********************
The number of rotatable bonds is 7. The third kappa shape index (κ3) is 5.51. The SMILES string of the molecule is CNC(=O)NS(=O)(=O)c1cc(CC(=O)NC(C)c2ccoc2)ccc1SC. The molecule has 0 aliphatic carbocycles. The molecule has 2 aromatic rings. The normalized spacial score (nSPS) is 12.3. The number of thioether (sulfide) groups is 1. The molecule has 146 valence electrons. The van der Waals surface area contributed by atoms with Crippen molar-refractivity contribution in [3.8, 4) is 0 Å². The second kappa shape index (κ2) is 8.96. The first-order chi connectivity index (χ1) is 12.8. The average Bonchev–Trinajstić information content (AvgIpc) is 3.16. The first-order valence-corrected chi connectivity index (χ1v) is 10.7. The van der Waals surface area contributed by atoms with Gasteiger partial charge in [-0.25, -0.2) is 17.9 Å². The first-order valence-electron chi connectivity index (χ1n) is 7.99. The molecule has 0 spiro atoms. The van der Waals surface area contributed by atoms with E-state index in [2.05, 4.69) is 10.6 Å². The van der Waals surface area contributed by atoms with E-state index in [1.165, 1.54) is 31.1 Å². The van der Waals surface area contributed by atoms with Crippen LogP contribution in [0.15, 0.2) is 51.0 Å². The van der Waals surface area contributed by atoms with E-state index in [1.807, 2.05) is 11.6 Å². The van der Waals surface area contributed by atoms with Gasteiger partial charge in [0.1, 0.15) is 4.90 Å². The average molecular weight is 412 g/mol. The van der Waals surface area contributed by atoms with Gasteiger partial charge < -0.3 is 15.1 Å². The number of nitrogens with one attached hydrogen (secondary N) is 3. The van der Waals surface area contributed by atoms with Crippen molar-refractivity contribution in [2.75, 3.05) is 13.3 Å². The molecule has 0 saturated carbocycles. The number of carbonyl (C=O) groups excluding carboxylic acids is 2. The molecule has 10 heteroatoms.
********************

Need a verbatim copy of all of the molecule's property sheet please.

The number of rotatable bonds is 7. The third kappa shape index (κ3) is 5.51. The SMILES string of the molecule is CNC(=O)NS(=O)(=O)c1cc(CC(=O)NC(C)c2ccoc2)ccc1SC. The molecule has 0 aliphatic carbocycles. The molecule has 2 aromatic rings. The normalized spacial score (nSPS) is 12.3. The number of thioether (sulfide) groups is 1. The molecule has 146 valence electrons. The van der Waals surface area contributed by atoms with Crippen molar-refractivity contribution in [3.8, 4) is 0 Å². The second kappa shape index (κ2) is 8.96. The first-order chi connectivity index (χ1) is 12.8. The average Bonchev–Trinajstić information content (AvgIpc) is 3.16. The first-order valence-corrected chi connectivity index (χ1v) is 10.7. The van der Waals surface area contributed by atoms with Gasteiger partial charge in [-0.25, -0.2) is 17.9 Å². The first-order valence-electron chi connectivity index (χ1n) is 7.99. The molecule has 0 spiro atoms. The van der Waals surface area contributed by atoms with E-state index in [2.05, 4.69) is 10.6 Å². The van der Waals surface area contributed by atoms with E-state index in [1.165, 1.54) is 31.1 Å². The van der Waals surface area contributed by atoms with Crippen LogP contribution in [0.15, 0.2) is 51.0 Å². The van der Waals surface area contributed by atoms with E-state index in [1.807, 2.05) is 11.6 Å². The van der Waals surface area contributed by atoms with Gasteiger partial charge in [0.1, 0.15) is 4.90 Å². The average molecular weight is 412 g/mol. The van der Waals surface area contributed by atoms with Gasteiger partial charge < -0.3 is 15.1 Å². The number of nitrogens with one attached hydrogen (secondary N) is 3. The van der Waals surface area contributed by atoms with Crippen molar-refractivity contribution in [2.75, 3.05) is 13.3 Å². The molecule has 0 saturated carbocycles. The number of carbonyl (C=O) groups excluding carboxylic acids is 2. The molecule has 10 heteroatoms.